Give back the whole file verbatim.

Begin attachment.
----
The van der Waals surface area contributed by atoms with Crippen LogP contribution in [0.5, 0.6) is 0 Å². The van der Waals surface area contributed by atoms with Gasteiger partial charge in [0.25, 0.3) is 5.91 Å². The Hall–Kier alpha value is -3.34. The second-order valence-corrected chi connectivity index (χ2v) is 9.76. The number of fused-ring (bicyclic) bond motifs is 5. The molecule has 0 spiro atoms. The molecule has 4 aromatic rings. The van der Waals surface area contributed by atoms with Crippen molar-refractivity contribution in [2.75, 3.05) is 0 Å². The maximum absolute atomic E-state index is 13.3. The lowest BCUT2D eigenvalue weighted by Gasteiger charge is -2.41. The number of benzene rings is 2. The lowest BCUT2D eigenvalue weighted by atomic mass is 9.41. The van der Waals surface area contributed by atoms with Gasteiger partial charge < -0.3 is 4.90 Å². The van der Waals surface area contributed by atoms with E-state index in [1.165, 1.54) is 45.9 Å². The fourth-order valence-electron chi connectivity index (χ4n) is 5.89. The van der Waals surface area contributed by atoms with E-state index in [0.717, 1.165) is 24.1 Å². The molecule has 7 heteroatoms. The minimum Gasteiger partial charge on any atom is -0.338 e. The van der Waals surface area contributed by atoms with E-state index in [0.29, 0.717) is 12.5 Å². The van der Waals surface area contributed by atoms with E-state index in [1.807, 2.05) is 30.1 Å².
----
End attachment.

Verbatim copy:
The van der Waals surface area contributed by atoms with Crippen LogP contribution in [0.5, 0.6) is 0 Å². The van der Waals surface area contributed by atoms with Gasteiger partial charge in [0.25, 0.3) is 5.91 Å². The Hall–Kier alpha value is -3.34. The second-order valence-corrected chi connectivity index (χ2v) is 9.76. The number of fused-ring (bicyclic) bond motifs is 5. The molecule has 0 spiro atoms. The molecule has 4 aromatic rings. The van der Waals surface area contributed by atoms with Crippen molar-refractivity contribution in [2.75, 3.05) is 0 Å². The maximum absolute atomic E-state index is 13.3. The lowest BCUT2D eigenvalue weighted by Gasteiger charge is -2.41. The number of benzene rings is 2. The lowest BCUT2D eigenvalue weighted by atomic mass is 9.41. The van der Waals surface area contributed by atoms with Gasteiger partial charge < -0.3 is 4.90 Å². The van der Waals surface area contributed by atoms with E-state index in [1.165, 1.54) is 45.9 Å². The fourth-order valence-electron chi connectivity index (χ4n) is 5.89. The van der Waals surface area contributed by atoms with E-state index in [0.717, 1.165) is 24.1 Å². The molecule has 7 heteroatoms. The minimum Gasteiger partial charge on any atom is -0.338 e. The van der Waals surface area contributed by atoms with E-state index in [0.29, 0.717) is 12.5 Å². The van der Waals surface area contributed by atoms with E-state index in [1.807, 2.05) is 30.1 Å².